Climate and precipitation in Italy. Anomalous data over the past decades

An average year less warm than the previous ones, with precipitation over the entire national territory overall lower than the climatological average (-7 percent), except for the months of January, July and November. The year in question is 2021 and the information about it is contained in the Ispra report "State and trends of climate in Italy," which illustrates climate trends over the past year and updates the estimate of climate variations in recent decades in our country. The report, presented in recent days, is based on data and climate indicators derived largely from the National System for the Collection, Processing and Dissemination of Climatological Data of Environmental Interest and is produced in collaboration and with data from the National System for the Protection of the Environment and other observation networks in Italy.

While we are facing a very hot summer characterized by severe drought, thanks to the report we can look back a few months and get an overall picture of what the climate in Italy was like in 2021: anomalous heat in February and several heat waves that hit the peninsula and its islands during the summer months. The most intense occurred in the second week of August, when 48.8°C was recorded in Syracuse, a European record awaiting confirmation from the World Meteorological Organization. There was no shortage of extreme precipitation events, such as those that occurred in the early days of October with strong and persistent thunderstorms recorded in Liguria, between the provinces of Genoa and Savona, with exceptionally intense rainfall and very high amounts; or those at the end of the same month of October, with the tropical cyclone localized over the Mediterranean that dumped extremely intense rainfall over southern Italy, so much so that on eastern Sicily the hourly intensity was the highest ever recorded in the region, causing flooding and overflowing of rivers and canals.

Bringing the collected and processed data into sharper focus, we see that 2021 had a positive mean temperature anomaly of +0.23°C compared to the 1991-2020 climatological average, making it a less warm year than previous ones. It is no coincidence that the climatological baseline is restricted to the most recent 30-year period, which better describes the current climate, which is warmer than the past climate. Since 2000, anomalies with respect to the climatological average of the past 30 years have always been positive, except for 2004, 2005, 2010 and 2013: 2021 was the eighth consecutive year to mark them. Over the entire country, the largest negative anomalies were recorded in April (-1.40°C), followed by May and October. While all other months of 2021 were warmer than average, with positive anomalies in February (+1.82°C), June (+1.64°C) and September (+1.50°C).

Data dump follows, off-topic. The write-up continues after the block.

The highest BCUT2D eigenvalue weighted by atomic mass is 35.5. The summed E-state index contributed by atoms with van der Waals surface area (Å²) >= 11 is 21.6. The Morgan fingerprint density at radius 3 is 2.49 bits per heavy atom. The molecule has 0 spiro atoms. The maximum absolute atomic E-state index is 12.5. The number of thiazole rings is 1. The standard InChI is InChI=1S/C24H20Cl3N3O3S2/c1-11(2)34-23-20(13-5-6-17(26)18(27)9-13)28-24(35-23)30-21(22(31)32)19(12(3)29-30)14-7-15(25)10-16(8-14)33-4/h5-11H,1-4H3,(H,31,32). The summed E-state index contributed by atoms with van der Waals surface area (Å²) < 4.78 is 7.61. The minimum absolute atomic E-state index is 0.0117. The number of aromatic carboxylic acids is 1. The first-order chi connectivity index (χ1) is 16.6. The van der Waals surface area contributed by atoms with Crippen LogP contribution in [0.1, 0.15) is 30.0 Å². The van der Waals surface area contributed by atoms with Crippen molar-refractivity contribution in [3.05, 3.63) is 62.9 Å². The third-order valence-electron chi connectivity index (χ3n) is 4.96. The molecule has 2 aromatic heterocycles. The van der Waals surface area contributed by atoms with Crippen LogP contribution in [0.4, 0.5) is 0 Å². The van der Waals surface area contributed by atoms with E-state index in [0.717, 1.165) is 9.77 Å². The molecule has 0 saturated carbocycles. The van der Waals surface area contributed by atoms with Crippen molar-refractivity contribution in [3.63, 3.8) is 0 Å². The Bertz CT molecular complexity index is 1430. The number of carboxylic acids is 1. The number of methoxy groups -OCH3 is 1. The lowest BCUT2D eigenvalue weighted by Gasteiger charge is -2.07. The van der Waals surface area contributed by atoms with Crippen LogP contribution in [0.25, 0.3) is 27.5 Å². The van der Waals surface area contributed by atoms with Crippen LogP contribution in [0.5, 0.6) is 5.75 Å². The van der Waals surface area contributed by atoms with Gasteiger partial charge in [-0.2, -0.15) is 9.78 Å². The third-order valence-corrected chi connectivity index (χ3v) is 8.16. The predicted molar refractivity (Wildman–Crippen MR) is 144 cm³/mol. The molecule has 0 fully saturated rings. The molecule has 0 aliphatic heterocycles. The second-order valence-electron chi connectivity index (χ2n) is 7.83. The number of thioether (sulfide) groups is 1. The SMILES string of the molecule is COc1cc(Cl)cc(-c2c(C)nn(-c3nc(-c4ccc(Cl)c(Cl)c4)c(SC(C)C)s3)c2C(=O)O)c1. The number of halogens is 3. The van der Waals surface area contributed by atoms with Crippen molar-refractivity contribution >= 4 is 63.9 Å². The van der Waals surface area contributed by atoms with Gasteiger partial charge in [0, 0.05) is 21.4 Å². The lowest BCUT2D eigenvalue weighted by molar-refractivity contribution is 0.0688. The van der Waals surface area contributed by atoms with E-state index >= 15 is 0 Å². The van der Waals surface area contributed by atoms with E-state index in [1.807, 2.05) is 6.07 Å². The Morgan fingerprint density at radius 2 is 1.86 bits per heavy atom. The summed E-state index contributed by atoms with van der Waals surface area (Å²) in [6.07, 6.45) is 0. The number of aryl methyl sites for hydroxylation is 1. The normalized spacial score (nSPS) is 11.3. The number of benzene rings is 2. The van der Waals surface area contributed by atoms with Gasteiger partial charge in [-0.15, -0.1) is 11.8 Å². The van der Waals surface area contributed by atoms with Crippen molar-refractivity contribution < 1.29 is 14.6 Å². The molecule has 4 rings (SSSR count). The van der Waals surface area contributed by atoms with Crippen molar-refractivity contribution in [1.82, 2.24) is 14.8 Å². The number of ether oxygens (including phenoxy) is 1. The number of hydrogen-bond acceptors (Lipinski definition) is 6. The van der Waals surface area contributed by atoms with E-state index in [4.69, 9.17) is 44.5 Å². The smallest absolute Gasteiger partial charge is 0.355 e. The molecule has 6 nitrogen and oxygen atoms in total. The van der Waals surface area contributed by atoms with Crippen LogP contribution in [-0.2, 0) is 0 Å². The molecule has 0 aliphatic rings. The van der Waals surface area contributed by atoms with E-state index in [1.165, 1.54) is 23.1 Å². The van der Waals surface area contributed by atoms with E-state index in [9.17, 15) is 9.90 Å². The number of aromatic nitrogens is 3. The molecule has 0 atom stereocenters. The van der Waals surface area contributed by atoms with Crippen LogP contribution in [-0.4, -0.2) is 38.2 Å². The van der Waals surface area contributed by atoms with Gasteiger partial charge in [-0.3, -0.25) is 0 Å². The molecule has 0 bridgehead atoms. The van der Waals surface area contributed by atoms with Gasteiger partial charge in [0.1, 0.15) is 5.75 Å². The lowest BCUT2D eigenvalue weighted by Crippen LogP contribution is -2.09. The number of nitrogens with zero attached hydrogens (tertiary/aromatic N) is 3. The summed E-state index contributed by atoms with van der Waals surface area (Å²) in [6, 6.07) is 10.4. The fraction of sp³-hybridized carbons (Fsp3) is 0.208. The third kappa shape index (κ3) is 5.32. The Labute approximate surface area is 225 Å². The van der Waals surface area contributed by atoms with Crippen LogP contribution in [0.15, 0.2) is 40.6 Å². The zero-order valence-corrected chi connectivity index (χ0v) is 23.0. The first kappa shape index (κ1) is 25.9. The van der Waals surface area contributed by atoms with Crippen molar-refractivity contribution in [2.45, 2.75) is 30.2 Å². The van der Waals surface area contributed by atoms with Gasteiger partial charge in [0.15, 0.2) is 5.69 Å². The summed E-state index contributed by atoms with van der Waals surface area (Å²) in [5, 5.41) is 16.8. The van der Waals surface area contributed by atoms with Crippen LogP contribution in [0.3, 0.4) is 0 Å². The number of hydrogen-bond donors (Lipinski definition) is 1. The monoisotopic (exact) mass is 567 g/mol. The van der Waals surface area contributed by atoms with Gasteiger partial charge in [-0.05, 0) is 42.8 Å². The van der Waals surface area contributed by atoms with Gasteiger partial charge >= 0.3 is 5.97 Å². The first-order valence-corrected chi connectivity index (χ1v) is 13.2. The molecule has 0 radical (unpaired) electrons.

The warmest months, regardless of region, were June (with positive anomalies of +1.84°C in the North, +1.99°C in the Center and +1.71°C in the South and Islands). The coldest than average months were May and April in the North (-1.74°C and -1.73°C, respectively), April in the Center (-1.71°C), and October and April in the South and Islands (-1.0°C).

The surface temperature of the Italian seas has also changed: in 2021 it was higher than the 1991-2020 climatological average, ranking fifth in the entire series since 1961, with an average anomaly of +0.46°C.

In terms of precipitation, on the other hand, again compared to the 30-year period 1991-2020, Italy in 2021 ranked 24th least rainy in the entire series since 1961. Over the entire country, rainfall was low from February through October, and all months recorded below normal rainfall except for January, July, and November. The relatively driest months were March (-47 percent) and September (-44 percent), followed by June and August. The relatively wettest month was January, with a positive anomaly of +91%, followed by November with +39%.

The report shows negative precipitation anomalies in the North (-14%) and Center (-4%), close to normal in the South and Islands. In the North, the relatively driest month was March with -87%, September in the Center with -64% and May in the South and Islands with -56%. The rainiest month in the North and Center is confirmed to have been January with +103%, followed by July in the North (+33%) and December in the Center (+37%); in the South and Islands the rainiest month was November with +76%.

Coming to a climatic index as topical and heartfelt today as drought conditions, the highest values of the number of dry days in 2021 were recorded in eastern Liguria and Emilia Romagna, with +320 days. The maximum of 326 dry days was recorded in Mele, in the province of Savona.

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